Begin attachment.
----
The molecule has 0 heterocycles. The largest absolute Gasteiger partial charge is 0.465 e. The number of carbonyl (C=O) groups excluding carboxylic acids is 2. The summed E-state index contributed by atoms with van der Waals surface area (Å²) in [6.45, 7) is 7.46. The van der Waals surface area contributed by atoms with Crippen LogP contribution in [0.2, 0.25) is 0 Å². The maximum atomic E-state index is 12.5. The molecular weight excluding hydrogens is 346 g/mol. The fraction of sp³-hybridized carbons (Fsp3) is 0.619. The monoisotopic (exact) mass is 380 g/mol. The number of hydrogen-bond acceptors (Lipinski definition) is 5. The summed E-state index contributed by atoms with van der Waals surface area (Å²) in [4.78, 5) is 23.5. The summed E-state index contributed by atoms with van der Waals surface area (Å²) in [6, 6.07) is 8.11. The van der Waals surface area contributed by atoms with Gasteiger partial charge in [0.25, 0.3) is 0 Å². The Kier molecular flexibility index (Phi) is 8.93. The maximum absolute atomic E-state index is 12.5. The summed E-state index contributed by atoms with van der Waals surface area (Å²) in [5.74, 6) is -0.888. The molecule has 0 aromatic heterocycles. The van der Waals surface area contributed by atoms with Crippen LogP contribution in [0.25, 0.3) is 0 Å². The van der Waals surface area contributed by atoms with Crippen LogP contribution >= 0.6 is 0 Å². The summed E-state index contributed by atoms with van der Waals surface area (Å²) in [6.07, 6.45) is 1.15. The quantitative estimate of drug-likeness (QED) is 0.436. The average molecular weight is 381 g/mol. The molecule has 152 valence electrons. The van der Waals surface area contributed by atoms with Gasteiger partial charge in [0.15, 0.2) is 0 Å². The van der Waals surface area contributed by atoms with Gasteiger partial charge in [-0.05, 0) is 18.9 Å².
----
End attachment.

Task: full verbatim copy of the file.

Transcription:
The molecule has 0 heterocycles. The largest absolute Gasteiger partial charge is 0.465 e. The number of carbonyl (C=O) groups excluding carboxylic acids is 2. The summed E-state index contributed by atoms with van der Waals surface area (Å²) in [6.45, 7) is 7.46. The van der Waals surface area contributed by atoms with Crippen LogP contribution in [0.2, 0.25) is 0 Å². The maximum atomic E-state index is 12.5. The molecular weight excluding hydrogens is 346 g/mol. The fraction of sp³-hybridized carbons (Fsp3) is 0.619. The monoisotopic (exact) mass is 380 g/mol. The number of hydrogen-bond acceptors (Lipinski definition) is 5. The summed E-state index contributed by atoms with van der Waals surface area (Å²) in [4.78, 5) is 23.5. The summed E-state index contributed by atoms with van der Waals surface area (Å²) in [6, 6.07) is 8.11. The van der Waals surface area contributed by atoms with Gasteiger partial charge in [0.25, 0.3) is 0 Å². The Kier molecular flexibility index (Phi) is 8.93. The maximum absolute atomic E-state index is 12.5. The summed E-state index contributed by atoms with van der Waals surface area (Å²) in [5.74, 6) is -0.888. The molecule has 0 aromatic heterocycles. The van der Waals surface area contributed by atoms with Crippen LogP contribution in [0.25, 0.3) is 0 Å². The van der Waals surface area contributed by atoms with Crippen LogP contribution >= 0.6 is 0 Å². The summed E-state index contributed by atoms with van der Waals surface area (Å²) in [6.07, 6.45) is 1.15. The quantitative estimate of drug-likeness (QED) is 0.436. The average molecular weight is 381 g/mol. The molecule has 152 valence electrons. The van der Waals surface area contributed by atoms with Gasteiger partial charge in [0.15, 0.2) is 0 Å². The van der Waals surface area contributed by atoms with Gasteiger partial charge in [-0.05, 0) is 18.9 Å².